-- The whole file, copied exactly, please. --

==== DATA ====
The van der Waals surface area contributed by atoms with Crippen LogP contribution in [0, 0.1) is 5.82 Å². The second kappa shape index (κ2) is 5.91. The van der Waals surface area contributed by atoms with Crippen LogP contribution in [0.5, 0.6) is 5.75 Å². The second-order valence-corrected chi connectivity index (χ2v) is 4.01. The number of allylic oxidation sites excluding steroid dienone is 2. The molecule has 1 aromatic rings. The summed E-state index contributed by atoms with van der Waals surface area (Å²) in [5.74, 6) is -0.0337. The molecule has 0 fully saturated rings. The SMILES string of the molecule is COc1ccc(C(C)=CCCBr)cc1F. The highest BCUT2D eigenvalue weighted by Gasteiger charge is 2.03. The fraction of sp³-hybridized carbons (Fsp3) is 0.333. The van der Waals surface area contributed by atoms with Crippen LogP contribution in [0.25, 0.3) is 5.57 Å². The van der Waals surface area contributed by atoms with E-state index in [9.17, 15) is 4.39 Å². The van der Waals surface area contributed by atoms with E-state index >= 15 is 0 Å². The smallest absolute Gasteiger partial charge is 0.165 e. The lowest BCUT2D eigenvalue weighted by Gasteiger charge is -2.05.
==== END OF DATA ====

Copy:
The van der Waals surface area contributed by atoms with Crippen LogP contribution in [0, 0.1) is 5.82 Å². The second kappa shape index (κ2) is 5.91. The van der Waals surface area contributed by atoms with Crippen LogP contribution in [0.5, 0.6) is 5.75 Å². The second-order valence-corrected chi connectivity index (χ2v) is 4.01. The number of allylic oxidation sites excluding steroid dienone is 2. The molecule has 1 aromatic rings. The summed E-state index contributed by atoms with van der Waals surface area (Å²) in [5.74, 6) is -0.0337. The molecule has 0 fully saturated rings. The SMILES string of the molecule is COc1ccc(C(C)=CCCBr)cc1F. The highest BCUT2D eigenvalue weighted by Gasteiger charge is 2.03. The fraction of sp³-hybridized carbons (Fsp3) is 0.333. The van der Waals surface area contributed by atoms with Crippen LogP contribution in [0.25, 0.3) is 5.57 Å². The van der Waals surface area contributed by atoms with E-state index in [9.17, 15) is 4.39 Å². The van der Waals surface area contributed by atoms with E-state index >= 15 is 0 Å². The smallest absolute Gasteiger partial charge is 0.165 e. The lowest BCUT2D eigenvalue weighted by Gasteiger charge is -2.05.